Tooth Extraction: When and Why It Is Necessary

Tooth extraction surgery, also called exodontia, is the removal of teeth from the mouth. In other words, it is the removal of a tooth from its socket by an oral surgeon or dentist. Most extractions are performed for orthodontic reasons or because of irreparable decay or damage to a tooth. Even though you might be afraid of the pain associated with tooth extraction, remember that it's much less painful than leaving a diseased tooth in your mouth. Read More 

Health Conditions That Increase Your Likelihood Of Dental Decay

Even though you may be brushing and flossing regularly, you may still experience tooth decay. There are multiple health conditions that may increase your likelihood of dental decay. Here are a few of them. Dry Mouth Dry mouth, which is often due to dehydration, may also present as a side effect of certain medications. The condition, which is formally called "xerostomia," results in a reduced amount of saliva in the mouth. Read More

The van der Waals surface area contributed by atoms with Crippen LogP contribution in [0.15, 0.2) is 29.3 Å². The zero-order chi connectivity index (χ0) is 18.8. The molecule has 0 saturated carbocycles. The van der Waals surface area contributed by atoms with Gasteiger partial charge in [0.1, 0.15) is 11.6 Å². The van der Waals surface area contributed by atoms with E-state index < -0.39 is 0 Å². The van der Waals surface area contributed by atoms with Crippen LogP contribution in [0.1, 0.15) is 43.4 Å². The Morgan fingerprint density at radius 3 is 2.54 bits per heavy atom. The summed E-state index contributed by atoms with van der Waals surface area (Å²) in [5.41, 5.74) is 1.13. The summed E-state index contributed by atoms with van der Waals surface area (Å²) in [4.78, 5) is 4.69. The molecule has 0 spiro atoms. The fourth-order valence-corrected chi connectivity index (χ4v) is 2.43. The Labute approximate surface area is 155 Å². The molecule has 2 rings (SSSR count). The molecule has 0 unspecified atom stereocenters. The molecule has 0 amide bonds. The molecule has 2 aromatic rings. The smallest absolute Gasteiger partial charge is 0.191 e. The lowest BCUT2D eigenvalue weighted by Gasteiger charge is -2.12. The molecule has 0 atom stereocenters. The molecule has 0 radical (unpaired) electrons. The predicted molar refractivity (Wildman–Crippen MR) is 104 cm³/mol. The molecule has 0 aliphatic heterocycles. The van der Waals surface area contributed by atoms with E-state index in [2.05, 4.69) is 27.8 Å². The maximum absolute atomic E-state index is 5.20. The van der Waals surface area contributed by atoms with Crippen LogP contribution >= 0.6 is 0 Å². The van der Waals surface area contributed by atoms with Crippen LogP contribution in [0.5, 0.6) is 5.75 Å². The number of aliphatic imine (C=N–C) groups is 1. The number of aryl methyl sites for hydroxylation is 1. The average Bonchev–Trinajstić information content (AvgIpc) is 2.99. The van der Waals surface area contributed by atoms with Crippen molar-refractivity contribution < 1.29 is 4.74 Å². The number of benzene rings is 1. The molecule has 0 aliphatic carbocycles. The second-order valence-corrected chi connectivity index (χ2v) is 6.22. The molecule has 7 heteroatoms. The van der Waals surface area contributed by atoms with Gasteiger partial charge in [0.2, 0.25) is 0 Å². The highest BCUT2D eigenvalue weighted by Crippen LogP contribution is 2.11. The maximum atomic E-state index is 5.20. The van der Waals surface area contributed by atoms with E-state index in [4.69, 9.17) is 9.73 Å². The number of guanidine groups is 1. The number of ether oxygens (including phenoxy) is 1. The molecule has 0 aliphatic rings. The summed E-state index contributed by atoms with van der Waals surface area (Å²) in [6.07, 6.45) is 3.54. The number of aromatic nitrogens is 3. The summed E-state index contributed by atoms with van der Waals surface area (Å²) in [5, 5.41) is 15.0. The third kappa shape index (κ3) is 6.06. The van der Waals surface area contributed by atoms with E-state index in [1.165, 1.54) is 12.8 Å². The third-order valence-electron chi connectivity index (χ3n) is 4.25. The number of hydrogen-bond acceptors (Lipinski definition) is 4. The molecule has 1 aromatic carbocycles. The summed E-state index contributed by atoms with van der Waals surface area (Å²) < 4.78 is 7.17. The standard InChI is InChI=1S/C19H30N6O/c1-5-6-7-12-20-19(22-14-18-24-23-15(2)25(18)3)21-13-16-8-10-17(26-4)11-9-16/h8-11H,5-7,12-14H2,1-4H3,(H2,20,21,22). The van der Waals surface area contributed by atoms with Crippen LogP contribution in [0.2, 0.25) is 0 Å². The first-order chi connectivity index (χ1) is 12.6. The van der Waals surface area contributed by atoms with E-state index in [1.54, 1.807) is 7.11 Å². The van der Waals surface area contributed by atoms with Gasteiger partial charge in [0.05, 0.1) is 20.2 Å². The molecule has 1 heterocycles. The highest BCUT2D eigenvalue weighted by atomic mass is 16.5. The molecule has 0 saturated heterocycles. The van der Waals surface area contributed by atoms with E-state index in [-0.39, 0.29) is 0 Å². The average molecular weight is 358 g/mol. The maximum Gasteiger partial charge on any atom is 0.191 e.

Are Dental Checkups Important?

If you have not visited a dental clinic in years, it might be because you do not think dental checkups are important. Some people skip dental checkups for fear of dental procedures, while others skip them for money reasons. Many people skip them, though, because they do not think they are that important. Dental checkups are vital for your health, though, and here are some of the reasons they are so crucial. Read More 

Root Canal Treatments And How To Prepare For Them

If you have been experiencing pain in one of your teeth, your dentist may have suggested a root canal procedure. Nevertheless, if you have never experienced this treatment, you may not know what to expect or how to prepare for it. As such, here's a bit of information to help you understand what a root canal procedure is and what you can do to get ready for it. What Are Root Canals? Read More 

Removing Nicotine Stains From Teeth After You’ve Stopped Smoking

Even when you don't have a cigarette in your hand, there are signs that you're a smoker. That telltale smell can attach itself to your clothes and hair, which can be quite obvious to some people. Additionally, your cigarette habit can be evident when you smile, with nicotine discoloration causing your dental enamel to take on a yellow (or even brown) hue. Now that you've decided to quit smoking, your teeth shouldn't serve as a memory of your habit. Read More